Aditya B. Parige

Aditya’s experiences abroad have become central to his voice as a storyteller

Commonly known as Adi, he is one of six different innovators from six different backgrounds from within the Wellington region interviewed for a documentary about diversity, innovation and sustainability in Wellington’s film industry.

The Wellington UNESCO City of Film project called Diverse Voices: Making Screen Work Different is directed and produced by Pachali Brewster, with help from facilitators and Victoria University of Wellington’s Missy Molloy and Raqi Syed.

Material for the documentary has come from a hui featuring six local storytelling talent, including Adi, around the central question "how can we make screen work different".

The New Zealand-born Indian American director, screen writer, editor and producer developed an interest in film-making from a young age through his love for old school Bollywood, Westerns and 70s and 90s American cinema.

Having grown up in an Indian community in northern California, Adi spent his late teens and early 20s aimlessly meandering through various parts of the globe.

It’s those experiences abroad that exposed him to the diverse strongholds of the Indian diaspora which he says has had a big impact on him.

“Now I’m in a space where the voice I’m trying to push forward as an artist is central to how I grew up, which is amidst a diaspora story."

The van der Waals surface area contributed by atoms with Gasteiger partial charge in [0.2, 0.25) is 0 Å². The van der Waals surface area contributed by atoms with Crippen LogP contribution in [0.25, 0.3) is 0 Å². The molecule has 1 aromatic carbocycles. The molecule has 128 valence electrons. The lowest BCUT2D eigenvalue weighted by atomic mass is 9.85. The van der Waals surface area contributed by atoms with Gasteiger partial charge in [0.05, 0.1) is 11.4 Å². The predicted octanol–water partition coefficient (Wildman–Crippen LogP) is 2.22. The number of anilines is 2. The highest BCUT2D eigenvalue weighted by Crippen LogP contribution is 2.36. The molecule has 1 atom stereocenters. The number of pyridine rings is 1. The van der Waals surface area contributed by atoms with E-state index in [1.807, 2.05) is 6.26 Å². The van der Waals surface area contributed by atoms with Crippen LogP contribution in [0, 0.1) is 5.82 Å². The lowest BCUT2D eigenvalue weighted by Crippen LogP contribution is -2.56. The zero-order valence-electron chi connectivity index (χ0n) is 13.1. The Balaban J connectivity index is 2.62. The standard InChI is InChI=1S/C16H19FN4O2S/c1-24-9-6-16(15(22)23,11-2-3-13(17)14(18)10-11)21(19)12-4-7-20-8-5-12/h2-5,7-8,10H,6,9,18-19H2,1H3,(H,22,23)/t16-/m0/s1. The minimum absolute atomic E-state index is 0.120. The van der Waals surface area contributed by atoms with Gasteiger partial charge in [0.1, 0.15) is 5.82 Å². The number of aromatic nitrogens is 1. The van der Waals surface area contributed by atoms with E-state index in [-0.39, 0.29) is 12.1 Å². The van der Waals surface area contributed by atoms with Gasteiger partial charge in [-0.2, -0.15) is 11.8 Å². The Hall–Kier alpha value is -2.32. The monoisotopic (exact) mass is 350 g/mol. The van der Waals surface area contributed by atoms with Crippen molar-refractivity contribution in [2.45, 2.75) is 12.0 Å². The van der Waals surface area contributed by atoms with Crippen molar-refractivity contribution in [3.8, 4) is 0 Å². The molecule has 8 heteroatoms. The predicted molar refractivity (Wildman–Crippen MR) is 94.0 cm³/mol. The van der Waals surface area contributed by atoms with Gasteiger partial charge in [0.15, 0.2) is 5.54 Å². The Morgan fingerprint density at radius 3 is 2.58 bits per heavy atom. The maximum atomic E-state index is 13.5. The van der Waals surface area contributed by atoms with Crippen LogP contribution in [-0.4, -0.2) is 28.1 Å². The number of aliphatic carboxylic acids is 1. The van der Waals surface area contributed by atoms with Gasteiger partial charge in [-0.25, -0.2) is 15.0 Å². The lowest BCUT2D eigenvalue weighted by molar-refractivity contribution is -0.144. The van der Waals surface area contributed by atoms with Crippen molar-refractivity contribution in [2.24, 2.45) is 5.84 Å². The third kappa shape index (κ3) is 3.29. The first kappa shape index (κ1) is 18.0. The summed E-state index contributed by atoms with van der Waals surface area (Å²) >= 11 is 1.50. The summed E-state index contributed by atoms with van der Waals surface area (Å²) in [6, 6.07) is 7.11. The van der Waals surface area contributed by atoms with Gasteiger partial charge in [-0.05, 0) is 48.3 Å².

Adi’s long-term goal is to build a unique filmography that focuses on fictional narratives based on immigrant South Asian communities of the past, present and future.

Right now he’s making a film called The Lascar, a 25-minute psychological drama set in 1799 that centres around the forgotten Indian sailors of Aotearoa’s original seal-hunting gangs.

Breaking the tradition of bi-cultural narratives, The Lascar is about a messy but profound power struggle between the British, Indians and Māori during New Zealand’s early days of colonialism. After coming up with the idea while stuck indoors during New York’s first lockdown, Adi took a risk, leaving his life in America to return to New Zealand after 25 years to make the film.

Based in Wellington, it’s now his thesis project for his Masters in Film at Victoria University.

Now I’m in a space where the voice I’m trying to push forward as an artist is central to how I grew up, which is amidst a diaspora story.

Aditya B. Parige

Adi and his team are in post-production, with plans to submit the film to international festivals before the end of the year.

He hopes people, both in New Zealand and around the globe, will come to learn of this largely forgotten history of early Indian arrival in the Antipodes.

To follow the next steps for Adi’s film, The Lascar, please follow their Instagram @thelascarfilm for updates.